What is proportionate self defence?

Street fights and self defence scenarios are often discussed in the most extreme terms, which leads us to the most extreme conclusions, such as:

There are no rules in a street fight, therefore I will use every method which is commonly banned in sports such as eye gouging, biting, groin strikes, weapons; I will never take the fight to the ground because I will get stomped by several people, and there are needles and glass and lava on the ground; I will maim and kill and rip and tear.

In reality, violence and confrontation run the gamut from imposing body language to nuclear weapons, and then there’s everything in between.

When we are defending ourselves, the laws in most places expect that you will use a proportionate level of force if you need to defend yourself.

If you’re a strong young man, and a 75-year-old woman tries to slap you, it might be considered reasonable and proportionate to hold her wrist to stop the slap. Biting her nose off would be considered disproportionate in most places.

So much conversation around self defence lacks nuance; here’s an example of a situation that might help us think about it.

This man was eating at a restaurant and another man has tried to steal his phone. But the victim trains jiu jitsu (this has been confirmed), and he resisted, held onto the phone and they end up in a short grappling match before the victim throws him on the ground, and then that’s it. The offender realises he’s outmatched, he submits, and just walks away.

You hear people say ridiculous things like never grapple in a street fight. Never take someone to the ground because 10 of their friends are going to appear and stomp you. If someone attacks me I’m going to bite and eye gouge and hit em with furniture and stab them etc., etc.

There might be times when those things are reasonable, but they’re often not. Maybe you can put them on the ground and it resolves without any injury at all.

If your local laws permit, maybe you can consider a citizens arrest if you can be bothered going through the process of holding him there until police arrive and providing a statement, showing up at court and so on.

You might want to check them for weapons before you let them up. And once they leave the area, you should probably leave also, in case they decide to return with a weapon. Those are things to consider.

Self defence laws usually revolve around a proportionate level of force to protect yourself and your property. Using more force than is reasonably necessary to get the job done could be considered excessive, and this is where people get into trouble.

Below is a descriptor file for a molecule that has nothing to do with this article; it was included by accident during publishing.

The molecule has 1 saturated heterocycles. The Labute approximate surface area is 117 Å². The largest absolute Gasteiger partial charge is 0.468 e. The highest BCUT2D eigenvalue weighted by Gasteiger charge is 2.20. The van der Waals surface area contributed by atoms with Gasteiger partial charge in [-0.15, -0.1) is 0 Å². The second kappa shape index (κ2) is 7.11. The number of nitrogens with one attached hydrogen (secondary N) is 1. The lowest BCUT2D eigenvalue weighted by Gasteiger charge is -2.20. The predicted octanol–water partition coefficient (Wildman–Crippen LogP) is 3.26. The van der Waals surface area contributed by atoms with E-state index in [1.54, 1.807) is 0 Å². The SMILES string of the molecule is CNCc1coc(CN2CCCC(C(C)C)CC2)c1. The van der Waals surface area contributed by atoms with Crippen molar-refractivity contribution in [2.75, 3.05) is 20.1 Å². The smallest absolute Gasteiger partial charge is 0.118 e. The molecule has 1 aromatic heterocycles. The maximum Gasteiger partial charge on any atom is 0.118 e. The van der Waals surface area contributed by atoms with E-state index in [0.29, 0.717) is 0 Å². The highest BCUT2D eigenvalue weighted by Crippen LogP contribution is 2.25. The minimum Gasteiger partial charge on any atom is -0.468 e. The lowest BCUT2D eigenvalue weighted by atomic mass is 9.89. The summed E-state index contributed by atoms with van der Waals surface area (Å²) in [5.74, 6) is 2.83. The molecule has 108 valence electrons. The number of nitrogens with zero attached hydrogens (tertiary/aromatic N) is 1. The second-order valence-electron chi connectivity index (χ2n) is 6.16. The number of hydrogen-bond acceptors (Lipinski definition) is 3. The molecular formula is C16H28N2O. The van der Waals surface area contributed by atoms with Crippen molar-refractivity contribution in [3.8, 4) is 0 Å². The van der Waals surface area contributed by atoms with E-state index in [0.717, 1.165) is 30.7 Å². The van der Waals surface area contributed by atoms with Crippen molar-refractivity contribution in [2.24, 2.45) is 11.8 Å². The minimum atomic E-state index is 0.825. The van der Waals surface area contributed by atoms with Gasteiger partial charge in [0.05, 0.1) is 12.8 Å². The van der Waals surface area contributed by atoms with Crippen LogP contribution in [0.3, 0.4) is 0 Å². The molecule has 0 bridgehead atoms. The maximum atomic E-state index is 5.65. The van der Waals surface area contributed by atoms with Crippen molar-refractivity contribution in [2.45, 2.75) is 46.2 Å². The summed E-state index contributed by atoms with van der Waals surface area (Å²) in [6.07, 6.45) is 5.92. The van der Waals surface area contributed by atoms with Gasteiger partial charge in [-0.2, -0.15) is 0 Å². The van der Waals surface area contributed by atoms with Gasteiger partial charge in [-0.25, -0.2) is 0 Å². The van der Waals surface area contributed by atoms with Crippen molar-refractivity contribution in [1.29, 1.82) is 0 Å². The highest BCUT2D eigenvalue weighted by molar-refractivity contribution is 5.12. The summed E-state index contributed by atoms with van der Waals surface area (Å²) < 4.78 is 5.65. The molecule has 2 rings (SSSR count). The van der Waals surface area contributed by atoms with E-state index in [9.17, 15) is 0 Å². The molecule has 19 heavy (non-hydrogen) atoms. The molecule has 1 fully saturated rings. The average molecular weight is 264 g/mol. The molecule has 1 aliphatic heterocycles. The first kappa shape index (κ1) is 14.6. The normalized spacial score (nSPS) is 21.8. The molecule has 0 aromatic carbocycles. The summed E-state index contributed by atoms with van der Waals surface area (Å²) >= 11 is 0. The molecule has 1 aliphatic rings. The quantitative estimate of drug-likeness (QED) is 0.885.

With this scenario where I live, if the victim had done exactly the same thing and the offender is on the ground not moving and saying OK I give up I’m sorry, then the victim kicks the man in the head, he’d probably get charged with assault.

Think about what it would achieve in terms of the objective of self defence. Yes, he tried to steal your phone but he’s not any more. He’s not attacking you, or threatening you, he’s stationary on the ground in the moment. Using force was reasonable while he was trying to take the phone but that stopped.

“He deserves it, there should be revenge, he needs to learn a lesson, he should be punished,” these are not justifications of self defence, these are excuses to assault someone after a self defence situation has already resolved.

There would be other circumstances where a head stomp would be reasonable, for example he sees the man pull out a knife while he’s laying on his back there, it might be reasonable to kick him, knock him out. These situations are fluid and change moment to moment, and you have to react to what is in front of you.

If you use force, you will later have to explain why. To what end? What was your objective, was it reasonable, was it necessary? Because if you could have used a lower level of force, or done anything else to protect yourself, then it wasn’t necessary.

It’s all fine in hindsight, yes, but that’s why I’m using the term “reasonable” so often. Would most reasonable people in the same situation believe that your actions were reasonable, and necessary, and proportionate?

A rule of thumb is that when the threat stops, you stop.

Learn about the laws in your area and what is considered self defence, you might be allowed to do a lot more than what I’ve described, but you need to understand what you can and can’t do legally. Otherwise, you might start as the victim and end up being the one who goes to jail.